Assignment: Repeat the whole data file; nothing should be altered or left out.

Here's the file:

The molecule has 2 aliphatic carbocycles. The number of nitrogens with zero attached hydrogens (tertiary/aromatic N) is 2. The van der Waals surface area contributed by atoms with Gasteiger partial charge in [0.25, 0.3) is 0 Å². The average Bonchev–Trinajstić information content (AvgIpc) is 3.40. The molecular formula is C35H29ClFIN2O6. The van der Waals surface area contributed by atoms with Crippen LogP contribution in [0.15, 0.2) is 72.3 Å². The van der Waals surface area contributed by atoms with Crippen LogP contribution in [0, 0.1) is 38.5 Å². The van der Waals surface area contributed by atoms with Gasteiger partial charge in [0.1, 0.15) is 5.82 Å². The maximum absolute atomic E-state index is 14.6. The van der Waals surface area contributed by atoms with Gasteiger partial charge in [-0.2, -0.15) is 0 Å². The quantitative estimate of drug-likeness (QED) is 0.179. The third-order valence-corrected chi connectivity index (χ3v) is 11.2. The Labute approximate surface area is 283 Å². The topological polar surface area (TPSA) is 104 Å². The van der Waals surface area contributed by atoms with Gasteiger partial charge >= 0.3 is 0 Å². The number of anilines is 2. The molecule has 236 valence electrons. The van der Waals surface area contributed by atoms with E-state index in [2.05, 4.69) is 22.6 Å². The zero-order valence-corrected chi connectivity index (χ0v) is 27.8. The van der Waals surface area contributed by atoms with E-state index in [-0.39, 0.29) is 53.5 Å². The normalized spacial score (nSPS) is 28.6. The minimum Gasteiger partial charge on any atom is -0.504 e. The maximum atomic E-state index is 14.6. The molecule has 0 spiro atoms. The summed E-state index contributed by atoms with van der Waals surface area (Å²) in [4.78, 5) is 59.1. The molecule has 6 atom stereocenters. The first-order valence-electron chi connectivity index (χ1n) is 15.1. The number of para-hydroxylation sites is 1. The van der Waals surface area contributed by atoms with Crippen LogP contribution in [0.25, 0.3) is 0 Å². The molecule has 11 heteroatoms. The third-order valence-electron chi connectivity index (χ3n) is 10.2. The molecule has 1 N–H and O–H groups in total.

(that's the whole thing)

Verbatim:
The molecule has 2 aliphatic carbocycles. The number of nitrogens with zero attached hydrogens (tertiary/aromatic N) is 2. The van der Waals surface area contributed by atoms with Gasteiger partial charge in [0.25, 0.3) is 0 Å². The average Bonchev–Trinajstić information content (AvgIpc) is 3.40. The molecular formula is C35H29ClFIN2O6. The van der Waals surface area contributed by atoms with Crippen LogP contribution in [0.15, 0.2) is 72.3 Å². The van der Waals surface area contributed by atoms with Crippen LogP contribution in [0, 0.1) is 38.5 Å². The van der Waals surface area contributed by atoms with Gasteiger partial charge in [0.1, 0.15) is 5.82 Å². The maximum absolute atomic E-state index is 14.6. The van der Waals surface area contributed by atoms with Gasteiger partial charge in [-0.2, -0.15) is 0 Å². The quantitative estimate of drug-likeness (QED) is 0.179. The third-order valence-corrected chi connectivity index (χ3v) is 11.2. The Labute approximate surface area is 283 Å². The topological polar surface area (TPSA) is 104 Å². The van der Waals surface area contributed by atoms with Gasteiger partial charge >= 0.3 is 0 Å². The number of anilines is 2. The molecule has 236 valence electrons. The van der Waals surface area contributed by atoms with E-state index in [2.05, 4.69) is 22.6 Å². The zero-order valence-corrected chi connectivity index (χ0v) is 27.8. The van der Waals surface area contributed by atoms with E-state index in [-0.39, 0.29) is 53.5 Å². The normalized spacial score (nSPS) is 28.6. The minimum Gasteiger partial charge on any atom is -0.504 e. The maximum atomic E-state index is 14.6. The molecule has 0 spiro atoms. The summed E-state index contributed by atoms with van der Waals surface area (Å²) in [4.78, 5) is 59.1. The molecule has 6 atom stereocenters. The first-order valence-electron chi connectivity index (χ1n) is 15.1. The number of para-hydroxylation sites is 1. The van der Waals surface area contributed by atoms with Crippen LogP contribution in [0.25, 0.3) is 0 Å². The molecule has 11 heteroatoms. The third-order valence-electron chi connectivity index (χ3n) is 10.2. The molecule has 1 N–H and O–H groups in total.